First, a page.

Did Adam’s sin fundamentally break relationships between man and God and man and creation? Yes. Did this breaking create corruption which we inherited, a disordered nature inclined toward sin, a disordered and fallen creation? Yes. Did it harm our ability to make free will choices? That is clear. Did it destroy our ability to make free will choices? No. Are we being punished for Adam’s sin as though it is our own sin? No, definitely not.

        Your understanding of the effects of the fall sound to me like a Reformed Protestant view. Luther exaggerated original sin as he did many other doctrinal points. We absolutely need God’s intervening Grace to be able to enter into a relationship with God, whereas Adam was born into that relationship. However, while Reformed teaching says that we have no free will involvement in entering that relationship, both Catholic and Orthodox teaching says that we respond to God’s Grace and invitation to life with a free will choice.

        Now, you might say that we are all suffering from the death, corruption, and damage caused by Adam’s sin so therefore we are being punished for his sin as our actual sin. I would answer that by asserting that God does not press the reset button on all of creation when a person makes a free will choice toward sin. We have to live in the world of our parent’s making, in other words with the consequences of their actions. Everyone in all time, regardless of religious belief (or not), should be able to agree with that last statement. It can be known through simple observation.

        I would also say that your understanding of perfection is broken. You seem to think that not only does each person need to be restored to the garden in a perfect state to have any free will at all, but that each person must be imbued with a perfection equivalent to God’s own to make a free will choice. The perfection displayed in Genesis is not a perfection of knowledge or ability, but of relationship. Man was born without corruption into a full relationship with God. We were created to be sharers in his life and what he had made. Made out of love. That is the perfection which we have lost. You however, though you may not see it, are creating your own definition of what free will means and requires. A definition that has not existed for the entire life of the church. You are in effect setting yourself over God and creating a standard by which God would have to replicate himself in not just image but in essence in order to meet your requirements.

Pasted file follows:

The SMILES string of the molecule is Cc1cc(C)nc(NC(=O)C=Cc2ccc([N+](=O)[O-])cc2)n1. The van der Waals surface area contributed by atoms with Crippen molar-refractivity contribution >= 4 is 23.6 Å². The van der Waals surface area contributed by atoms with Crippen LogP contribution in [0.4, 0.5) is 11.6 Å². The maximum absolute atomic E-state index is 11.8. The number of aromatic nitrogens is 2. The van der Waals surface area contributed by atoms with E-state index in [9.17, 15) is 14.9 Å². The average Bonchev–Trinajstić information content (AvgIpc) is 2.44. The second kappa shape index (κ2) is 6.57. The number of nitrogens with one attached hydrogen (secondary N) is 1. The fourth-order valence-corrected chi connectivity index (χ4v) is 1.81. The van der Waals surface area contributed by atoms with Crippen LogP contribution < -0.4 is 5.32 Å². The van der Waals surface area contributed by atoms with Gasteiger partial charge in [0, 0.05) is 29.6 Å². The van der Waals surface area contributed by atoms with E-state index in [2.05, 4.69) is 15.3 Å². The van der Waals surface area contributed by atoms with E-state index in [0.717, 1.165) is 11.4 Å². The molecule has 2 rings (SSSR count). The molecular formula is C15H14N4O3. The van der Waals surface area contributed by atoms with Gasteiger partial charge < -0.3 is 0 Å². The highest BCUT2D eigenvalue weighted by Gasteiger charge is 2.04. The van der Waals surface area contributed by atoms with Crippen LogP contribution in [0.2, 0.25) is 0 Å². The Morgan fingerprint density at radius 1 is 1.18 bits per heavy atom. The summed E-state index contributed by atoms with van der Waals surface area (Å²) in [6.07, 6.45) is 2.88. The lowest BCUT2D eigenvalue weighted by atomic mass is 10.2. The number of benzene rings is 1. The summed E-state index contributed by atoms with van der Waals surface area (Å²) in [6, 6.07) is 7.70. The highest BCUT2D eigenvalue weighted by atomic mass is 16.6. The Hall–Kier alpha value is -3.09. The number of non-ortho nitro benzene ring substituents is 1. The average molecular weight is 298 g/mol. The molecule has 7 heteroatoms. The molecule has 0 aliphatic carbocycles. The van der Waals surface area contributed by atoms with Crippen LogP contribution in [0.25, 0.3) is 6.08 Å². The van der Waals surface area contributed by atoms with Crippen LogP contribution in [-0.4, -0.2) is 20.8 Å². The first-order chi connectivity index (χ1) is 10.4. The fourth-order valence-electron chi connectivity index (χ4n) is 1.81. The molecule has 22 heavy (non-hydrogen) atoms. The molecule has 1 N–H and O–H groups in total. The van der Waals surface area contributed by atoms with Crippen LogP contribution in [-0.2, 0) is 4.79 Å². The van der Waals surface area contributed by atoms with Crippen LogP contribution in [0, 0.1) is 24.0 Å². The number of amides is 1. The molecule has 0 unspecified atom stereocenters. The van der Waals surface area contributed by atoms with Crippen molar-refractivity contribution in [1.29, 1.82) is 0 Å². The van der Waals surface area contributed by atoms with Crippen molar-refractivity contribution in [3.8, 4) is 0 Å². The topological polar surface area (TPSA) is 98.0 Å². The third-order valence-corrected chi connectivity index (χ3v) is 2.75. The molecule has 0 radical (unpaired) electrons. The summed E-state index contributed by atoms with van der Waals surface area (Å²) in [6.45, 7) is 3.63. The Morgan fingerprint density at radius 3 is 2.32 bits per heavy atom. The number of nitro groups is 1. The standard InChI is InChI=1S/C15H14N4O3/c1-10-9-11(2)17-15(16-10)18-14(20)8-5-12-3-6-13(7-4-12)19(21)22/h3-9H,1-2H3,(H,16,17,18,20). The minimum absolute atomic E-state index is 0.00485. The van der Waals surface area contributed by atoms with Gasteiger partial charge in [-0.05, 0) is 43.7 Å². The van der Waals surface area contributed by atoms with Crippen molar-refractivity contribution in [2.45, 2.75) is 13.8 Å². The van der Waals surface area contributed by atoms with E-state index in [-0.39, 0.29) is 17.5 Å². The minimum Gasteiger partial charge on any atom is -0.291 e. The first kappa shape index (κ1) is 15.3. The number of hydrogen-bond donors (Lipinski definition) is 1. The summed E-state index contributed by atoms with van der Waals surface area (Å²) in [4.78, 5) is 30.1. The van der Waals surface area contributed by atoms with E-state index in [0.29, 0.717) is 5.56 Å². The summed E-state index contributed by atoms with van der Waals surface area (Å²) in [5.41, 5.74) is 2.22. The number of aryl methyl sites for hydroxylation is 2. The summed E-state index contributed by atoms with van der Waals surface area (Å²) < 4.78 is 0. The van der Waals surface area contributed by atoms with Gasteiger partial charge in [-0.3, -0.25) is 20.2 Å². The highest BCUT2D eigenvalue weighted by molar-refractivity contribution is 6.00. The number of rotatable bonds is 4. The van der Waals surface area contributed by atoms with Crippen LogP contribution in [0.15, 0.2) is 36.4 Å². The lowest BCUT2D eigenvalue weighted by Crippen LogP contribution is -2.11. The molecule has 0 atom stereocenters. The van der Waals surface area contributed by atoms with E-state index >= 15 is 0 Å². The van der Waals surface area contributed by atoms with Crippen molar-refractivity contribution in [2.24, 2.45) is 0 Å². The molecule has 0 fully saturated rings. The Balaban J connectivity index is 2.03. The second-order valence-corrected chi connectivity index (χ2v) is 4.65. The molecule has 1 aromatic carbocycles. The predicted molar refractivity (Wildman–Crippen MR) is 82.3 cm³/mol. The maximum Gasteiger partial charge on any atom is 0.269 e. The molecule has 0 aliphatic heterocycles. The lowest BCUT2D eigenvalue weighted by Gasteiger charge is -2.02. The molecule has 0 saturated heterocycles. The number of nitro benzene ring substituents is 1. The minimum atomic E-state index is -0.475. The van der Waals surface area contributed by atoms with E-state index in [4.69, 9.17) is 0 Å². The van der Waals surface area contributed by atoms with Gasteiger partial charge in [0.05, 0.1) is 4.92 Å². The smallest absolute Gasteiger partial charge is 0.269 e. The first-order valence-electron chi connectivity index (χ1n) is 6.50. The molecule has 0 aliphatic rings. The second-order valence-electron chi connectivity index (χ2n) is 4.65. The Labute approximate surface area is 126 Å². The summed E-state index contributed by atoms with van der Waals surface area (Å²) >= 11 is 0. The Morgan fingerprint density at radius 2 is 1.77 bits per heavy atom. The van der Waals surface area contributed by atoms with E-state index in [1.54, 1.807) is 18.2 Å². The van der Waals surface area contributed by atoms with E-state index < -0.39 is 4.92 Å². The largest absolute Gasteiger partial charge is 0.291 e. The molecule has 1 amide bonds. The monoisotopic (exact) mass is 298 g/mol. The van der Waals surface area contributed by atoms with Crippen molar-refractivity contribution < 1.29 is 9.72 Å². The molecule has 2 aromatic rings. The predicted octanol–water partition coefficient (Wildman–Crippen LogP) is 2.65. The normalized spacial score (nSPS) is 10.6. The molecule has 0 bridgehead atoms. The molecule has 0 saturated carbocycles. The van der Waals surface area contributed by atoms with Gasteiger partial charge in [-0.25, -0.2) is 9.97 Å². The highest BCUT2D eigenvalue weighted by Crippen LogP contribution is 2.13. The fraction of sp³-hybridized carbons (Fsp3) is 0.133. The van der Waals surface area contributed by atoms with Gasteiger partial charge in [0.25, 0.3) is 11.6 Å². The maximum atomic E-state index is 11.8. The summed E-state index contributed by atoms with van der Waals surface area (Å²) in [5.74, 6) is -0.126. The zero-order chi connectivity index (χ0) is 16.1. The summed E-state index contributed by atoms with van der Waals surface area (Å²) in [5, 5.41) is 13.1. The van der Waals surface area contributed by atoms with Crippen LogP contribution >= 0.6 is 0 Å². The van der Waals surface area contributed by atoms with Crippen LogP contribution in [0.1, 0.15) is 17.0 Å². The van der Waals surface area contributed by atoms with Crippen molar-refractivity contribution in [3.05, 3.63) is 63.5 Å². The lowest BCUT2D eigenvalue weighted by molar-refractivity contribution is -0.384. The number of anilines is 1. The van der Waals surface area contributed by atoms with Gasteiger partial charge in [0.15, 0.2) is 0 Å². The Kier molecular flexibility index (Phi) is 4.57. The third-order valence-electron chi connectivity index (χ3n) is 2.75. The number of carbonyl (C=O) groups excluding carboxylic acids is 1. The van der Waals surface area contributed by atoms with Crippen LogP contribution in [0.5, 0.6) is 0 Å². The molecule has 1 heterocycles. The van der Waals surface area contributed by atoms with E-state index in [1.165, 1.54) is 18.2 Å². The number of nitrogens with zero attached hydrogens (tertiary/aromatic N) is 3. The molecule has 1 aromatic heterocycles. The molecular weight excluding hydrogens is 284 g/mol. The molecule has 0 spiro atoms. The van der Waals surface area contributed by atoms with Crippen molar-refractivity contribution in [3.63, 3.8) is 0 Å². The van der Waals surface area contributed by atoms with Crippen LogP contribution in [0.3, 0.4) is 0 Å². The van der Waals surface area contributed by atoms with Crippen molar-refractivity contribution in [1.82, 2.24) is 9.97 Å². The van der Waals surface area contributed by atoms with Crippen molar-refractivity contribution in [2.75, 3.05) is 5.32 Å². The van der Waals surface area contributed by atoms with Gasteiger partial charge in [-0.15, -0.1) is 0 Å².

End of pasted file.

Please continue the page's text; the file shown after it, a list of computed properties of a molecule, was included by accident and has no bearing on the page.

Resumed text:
Last, you have been repeatedly conflating different concepts. A person being unable to make a choice to run the Boston Marathon because they were born paralyzed is a completely different issue than man being born without free will choice at all due to original sin. Be careful not to mix concepts. I don’t just say that because it makes discussion difficult, but I believe it will actually result in cementing false ideas in your mind.

        Again, super long post, but I don’t know how to answer your questions briefly. I would say that if you choose to respond again and want to continue to discuss you really ought to engage the points I have put forward rather than continuing to toss back the same questions. If you disagree then fine, but say why by specifically addressing the points. That will distinguish you as being someone honestly seeking dialog rather than someone just stirring the pot.

        May the peace of Christ be with you.

    • Abandoned says:

      “Are we being punished for Adam’s sin as though it is our own sin? No, definitely not.”

      Yes we are. MOST DEFINITELY WE ARE. Temporally. Not spiritually, this was repaired by Jesus Christ.

      Please take notice of the undeniable fact that we suffer, we don’t live in the Garden of Eden and God doesn’t care about temporal needs.

      I’ve read the Catechism and the Bible. There is nothing in either that answers my question why we are still held temporally responsible for Adam and Eve’s sin. Nothing. Nobody can answer that question.

      This is not just in any way shape or form, to hold us temporally responsible for the sins of our ancestors. This violates Deuteronomy 24.

      “Catholic and Orthodox teaching says that we respond to God’s Grace and invitation to life with a free will choice.”